Laws of the Web

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Transcript Laws of the Web

Introduction to e-Commerce
Laws of the Web
Dr. Michael D. Featherstone
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Laws of the Web
Moore’s Law
which describes advances in the speed of digital technology, in particular microprocessors.
Metcalfe’s Law
which relates the value of a digital network to the number of connections (or users or
members) it has.
Power Law
which relates to the distribution of Websites and the relative ‘Popularity of sites as measured
by inbound links.
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Laws of the Web
MOORE’S LAW
The most popular formulation is of the doubling of the number of transistors on integrated circuits every 18 months
However, it is also common to cite Moore's Law to refer to the rapidly continuing advance in computing power per
unit cost, because increase in transistor count is also a rough measure of computer processing power.
Moore’s Law is named after an observation made by Gordon Moore of Intel in 1965. He observed a rapid growth in
the number of transistors packed onto each integrated circuit and predicted that this trend would continue. Time has
proved the observation to be accurate. In 1965 complex chips had only 64 transistors, while many over 30 years
later, the Itanium processor had 410 million transistors. Exponential means, in this instance, that the number of
transistors double approximately every eighteen months to two years and the performance of processors increases
accordingly (Dave Chaffey, April 2005).
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Moore’s Law
1980
64K Memory
Base Price.. $3500
500K 8 inch floppy disk
Well configured price .. $6000
Price per Byte Mem = $.05
Price per Byte Storage = $.007
2011
4 Gigabyte Memory
500 GB Hard Drive
Price per Byte Mem = $.000000599
Base Price.. $1125
Well configured price .. $1125
Price per Byte Strg. = $.000000002396
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Moore’s Law (does not apply to cars)
1980
Ford Mustang, $6,408
Average car price $5,413.00
2011
Ford Mustang, $36,520
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Laws of the Web
A little video
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Laws of the Web
METCALFE’S LAW
The value of a network is proportional to the square of the number of
nodes on the network.
Metcalfe’s law relates to the power of an interconnected network to enable collaboration and extend the reach of an
organisation. We often forget that Internet is short for ‘Interconnected network’
The web followed what is known as Metcalfe’s law first stated by Bob Metcalfe, who was co-founder and former
chief executive of networking company 3Com. He was reputed to have said in presentations made for the company:
‘The power of the network increases exponentially by the number of computers connected to it.
Therefore, every computer added to the network both uses it as a resource while adding resources in a spiral of
increasing value and choice.’
(Dave Chaffey, April 2005).
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Networks 101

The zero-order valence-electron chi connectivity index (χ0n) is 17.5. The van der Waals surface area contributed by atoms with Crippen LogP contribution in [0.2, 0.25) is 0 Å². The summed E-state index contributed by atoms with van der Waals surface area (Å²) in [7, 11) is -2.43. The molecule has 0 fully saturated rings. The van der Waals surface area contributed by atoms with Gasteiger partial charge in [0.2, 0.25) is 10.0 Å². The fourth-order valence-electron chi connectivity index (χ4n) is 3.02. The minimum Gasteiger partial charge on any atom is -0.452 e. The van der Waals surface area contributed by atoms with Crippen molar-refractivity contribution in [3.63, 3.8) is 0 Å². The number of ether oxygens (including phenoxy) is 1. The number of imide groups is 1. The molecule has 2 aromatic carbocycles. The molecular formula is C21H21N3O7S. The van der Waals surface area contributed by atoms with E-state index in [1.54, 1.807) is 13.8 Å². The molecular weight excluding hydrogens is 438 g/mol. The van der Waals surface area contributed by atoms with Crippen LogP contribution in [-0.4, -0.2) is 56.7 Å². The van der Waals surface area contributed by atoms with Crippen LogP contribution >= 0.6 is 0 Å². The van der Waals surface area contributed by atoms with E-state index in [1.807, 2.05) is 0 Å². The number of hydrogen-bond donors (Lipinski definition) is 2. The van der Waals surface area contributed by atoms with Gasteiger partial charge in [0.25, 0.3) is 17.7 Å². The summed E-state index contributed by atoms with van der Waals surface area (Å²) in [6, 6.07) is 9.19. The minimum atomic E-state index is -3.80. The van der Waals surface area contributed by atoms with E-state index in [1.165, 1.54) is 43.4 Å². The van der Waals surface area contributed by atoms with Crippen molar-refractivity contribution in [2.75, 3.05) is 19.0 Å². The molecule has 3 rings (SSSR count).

What is the ‘Value’ of this network?
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Networks 101
What is the ‘Value’ of this network?
V a N²
V= Value of the network
N=Number of nodes in the network
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Metcalf’s Law
400
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Value of network
300
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Individual network value
Community network value
200
150
100
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Size of network
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Power Law
POWER LAW DISTRIBUTION OF WEBSITES
In many networks, nodes have about the same number of links to them. But on the Web a few pages have a huge
number of other pages linking to them, and a very large number of pages have only a few pages linking to them.
Northeastern University’s Albert-László Barabási and his colleagues coined the term “scale-free” to characterize such
networks [see “Scale-Free Networks,” by Albert-László Barabási and Eric Bonabeau; Scientific American, May 2003].
Many people were surprised because they assumed Web pages would have an average number of links to and from
them.
Power laws as related to websites may be verbally represented as:
•a very few sites that rank very high in the number of inbound links;
•a larger number of sites with close to median numbers of inbound links;
•a great number of sites with very few inbound links.
In short, the Web has many small elements, and few large ones. A few sites have
millions of pages but millions of sites have only a few pages. A few sites have millions
of inbound links, but millions of sites have only a few inbound links.
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Power Law
1000
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Relative popularity
800
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Relative popularity
Search referrals
Page views
400
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Position of item in sequence
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This Concludes Today’s Presentation
Thank you for your attention
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